[Spring 2003 BCBW]
Sex is Red (Cormorant $19.95)
In the title story of Bill Gaston’s seventh book and third collection, Sex is Red (Cormorant $19.95), a man waits twenty years to work out his revenge on the woman who spurned him. In a story called Saving Eve’s Father, a man manages to prevent his girlfriend’s father from throwing away his life on a video gambling machine. We also meet a long-dead father who continues to communicate through letters, an evangelical vandal, a bureaucrat with a mysterious tattoo, an English lord on vacation in Prince Edward Island and a woman who, when given a pair of socks, learns she has married the wrong man. Gaston has played pro hockey, worked as a logger and as a fishing guide. More than thirty of his stories have appeared in literary magazines. “I think it might be my best [book] to date,” he says, “but that’s just me loving my most recent baby, so it could be a hormonal thing.” Gaston teaches in Victoria. 1-896951-09-0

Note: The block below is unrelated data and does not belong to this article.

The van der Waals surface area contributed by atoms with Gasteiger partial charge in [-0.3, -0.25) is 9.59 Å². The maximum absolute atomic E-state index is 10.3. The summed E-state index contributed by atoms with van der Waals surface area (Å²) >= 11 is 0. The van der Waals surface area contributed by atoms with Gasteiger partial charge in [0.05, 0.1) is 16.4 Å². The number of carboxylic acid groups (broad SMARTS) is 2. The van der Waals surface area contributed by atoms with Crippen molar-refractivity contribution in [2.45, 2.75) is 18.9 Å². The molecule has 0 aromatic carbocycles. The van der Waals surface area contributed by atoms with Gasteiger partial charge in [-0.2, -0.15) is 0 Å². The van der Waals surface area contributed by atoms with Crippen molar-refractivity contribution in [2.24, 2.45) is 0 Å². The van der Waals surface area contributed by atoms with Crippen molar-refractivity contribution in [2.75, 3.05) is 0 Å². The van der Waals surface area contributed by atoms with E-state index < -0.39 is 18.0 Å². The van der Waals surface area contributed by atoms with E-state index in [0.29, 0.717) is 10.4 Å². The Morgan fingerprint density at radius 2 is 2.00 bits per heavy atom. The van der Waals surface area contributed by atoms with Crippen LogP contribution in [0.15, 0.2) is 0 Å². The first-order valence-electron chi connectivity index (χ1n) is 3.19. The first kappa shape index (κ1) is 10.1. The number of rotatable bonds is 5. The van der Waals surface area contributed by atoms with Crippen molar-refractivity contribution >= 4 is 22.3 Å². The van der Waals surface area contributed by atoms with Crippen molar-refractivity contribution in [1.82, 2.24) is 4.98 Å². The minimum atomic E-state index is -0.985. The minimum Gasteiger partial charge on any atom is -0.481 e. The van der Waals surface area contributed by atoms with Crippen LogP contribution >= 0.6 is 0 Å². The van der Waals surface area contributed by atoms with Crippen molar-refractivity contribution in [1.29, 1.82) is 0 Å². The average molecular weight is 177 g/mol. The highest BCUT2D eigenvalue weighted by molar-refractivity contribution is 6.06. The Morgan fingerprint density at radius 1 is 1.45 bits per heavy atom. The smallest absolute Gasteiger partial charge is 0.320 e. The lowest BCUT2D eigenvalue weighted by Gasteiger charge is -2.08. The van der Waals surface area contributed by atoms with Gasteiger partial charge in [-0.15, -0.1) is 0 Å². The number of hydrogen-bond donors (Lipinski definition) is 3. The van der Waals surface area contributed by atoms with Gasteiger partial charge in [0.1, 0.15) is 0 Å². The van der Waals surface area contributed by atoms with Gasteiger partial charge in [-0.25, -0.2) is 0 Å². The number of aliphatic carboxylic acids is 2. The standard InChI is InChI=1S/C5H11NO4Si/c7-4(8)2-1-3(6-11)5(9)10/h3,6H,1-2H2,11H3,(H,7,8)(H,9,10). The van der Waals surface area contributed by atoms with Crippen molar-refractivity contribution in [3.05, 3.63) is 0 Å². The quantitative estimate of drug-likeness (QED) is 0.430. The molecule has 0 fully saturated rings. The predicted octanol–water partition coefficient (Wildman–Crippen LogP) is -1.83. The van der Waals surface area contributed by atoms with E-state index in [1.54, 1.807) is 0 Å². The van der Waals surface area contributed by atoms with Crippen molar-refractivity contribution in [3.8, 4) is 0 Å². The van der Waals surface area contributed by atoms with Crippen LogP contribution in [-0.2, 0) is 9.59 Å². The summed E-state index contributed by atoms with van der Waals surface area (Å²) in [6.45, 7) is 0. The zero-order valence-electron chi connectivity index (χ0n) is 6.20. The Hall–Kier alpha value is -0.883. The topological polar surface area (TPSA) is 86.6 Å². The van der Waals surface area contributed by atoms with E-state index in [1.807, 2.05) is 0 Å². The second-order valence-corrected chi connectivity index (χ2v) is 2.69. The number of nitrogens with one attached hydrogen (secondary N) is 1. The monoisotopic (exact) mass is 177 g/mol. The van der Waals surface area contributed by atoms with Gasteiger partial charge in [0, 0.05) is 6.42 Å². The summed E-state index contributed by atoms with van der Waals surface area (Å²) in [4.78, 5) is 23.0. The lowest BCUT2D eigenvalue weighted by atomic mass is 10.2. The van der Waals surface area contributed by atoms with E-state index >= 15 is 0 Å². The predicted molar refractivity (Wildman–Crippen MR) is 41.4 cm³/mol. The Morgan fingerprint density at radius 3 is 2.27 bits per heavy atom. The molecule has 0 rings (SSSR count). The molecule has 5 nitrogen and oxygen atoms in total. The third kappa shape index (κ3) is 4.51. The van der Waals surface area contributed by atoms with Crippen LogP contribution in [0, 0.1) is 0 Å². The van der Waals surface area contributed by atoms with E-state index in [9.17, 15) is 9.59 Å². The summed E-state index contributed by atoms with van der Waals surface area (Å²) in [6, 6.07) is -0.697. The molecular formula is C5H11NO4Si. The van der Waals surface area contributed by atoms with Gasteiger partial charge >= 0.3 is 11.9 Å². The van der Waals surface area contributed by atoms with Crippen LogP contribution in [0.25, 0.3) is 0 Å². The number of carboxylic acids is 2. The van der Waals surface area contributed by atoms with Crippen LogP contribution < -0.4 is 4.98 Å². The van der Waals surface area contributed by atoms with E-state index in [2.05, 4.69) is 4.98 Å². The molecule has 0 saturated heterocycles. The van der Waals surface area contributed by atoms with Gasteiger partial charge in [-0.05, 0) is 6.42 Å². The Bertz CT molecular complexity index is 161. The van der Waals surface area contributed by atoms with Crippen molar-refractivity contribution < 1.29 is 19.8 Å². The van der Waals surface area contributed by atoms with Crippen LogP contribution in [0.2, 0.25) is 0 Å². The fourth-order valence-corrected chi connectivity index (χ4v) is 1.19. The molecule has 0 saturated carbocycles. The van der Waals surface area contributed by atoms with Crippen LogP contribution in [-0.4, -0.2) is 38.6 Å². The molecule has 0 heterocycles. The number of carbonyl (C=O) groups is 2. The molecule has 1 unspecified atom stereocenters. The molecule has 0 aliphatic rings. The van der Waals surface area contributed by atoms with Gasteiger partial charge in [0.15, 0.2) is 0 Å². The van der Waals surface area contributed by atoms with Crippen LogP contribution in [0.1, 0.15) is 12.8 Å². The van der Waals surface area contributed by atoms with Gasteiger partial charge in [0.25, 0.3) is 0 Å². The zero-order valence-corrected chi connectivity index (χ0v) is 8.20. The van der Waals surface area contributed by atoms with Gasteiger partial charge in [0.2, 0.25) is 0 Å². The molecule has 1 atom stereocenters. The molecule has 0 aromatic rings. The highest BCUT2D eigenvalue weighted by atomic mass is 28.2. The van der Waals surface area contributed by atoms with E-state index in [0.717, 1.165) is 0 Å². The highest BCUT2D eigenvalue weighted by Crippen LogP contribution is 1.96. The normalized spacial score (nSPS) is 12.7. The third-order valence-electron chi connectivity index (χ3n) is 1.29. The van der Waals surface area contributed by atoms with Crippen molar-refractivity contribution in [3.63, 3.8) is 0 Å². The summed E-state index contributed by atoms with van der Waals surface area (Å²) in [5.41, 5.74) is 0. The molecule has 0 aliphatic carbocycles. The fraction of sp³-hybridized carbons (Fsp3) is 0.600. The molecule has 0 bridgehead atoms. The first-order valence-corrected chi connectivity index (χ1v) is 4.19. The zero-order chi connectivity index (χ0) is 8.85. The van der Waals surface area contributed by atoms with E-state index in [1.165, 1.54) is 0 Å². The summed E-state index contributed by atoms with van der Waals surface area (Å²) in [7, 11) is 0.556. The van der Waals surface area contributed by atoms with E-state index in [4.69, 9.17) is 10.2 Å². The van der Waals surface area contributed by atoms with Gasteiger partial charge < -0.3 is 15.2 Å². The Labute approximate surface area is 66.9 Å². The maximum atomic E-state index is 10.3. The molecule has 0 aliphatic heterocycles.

[BCBW AUTUMN 1999]
Gargoyles (House of Anansi Press, 2006)
from Cherie Thiessen
Gargoyle – a grotesque carved figure…a spout in the form of a grotesque animal or human figure that projects from a building.
Sometimes a writer comes up with an idea that is truly inspired. With a title like Gargoyles how could the author go wrong? Apparently, as Gaston wrote each of these twelve stories, he sketched a distinct figurehead to look down over each. It would be interesting to see those inspirational sketches. Gargoyles are …. “The concrete representation of extremes of human emotions”, according to the publicity blurb in my advance reading copy. Heightened human emotions generally make for good drama, as is the case in the first story, Forms in Winter, which sets the theme precisely and concretely in more ways than one. Here is a parent suffering the unimaginable, a bereaved father who is driven to counsel other parents so that they don’t make the mistake he and his wife made, with tragic and bizarre consequences. After completing this story, the reader will be able to visualize this particular gargoyle’s face all too well, and probably would prefer not to.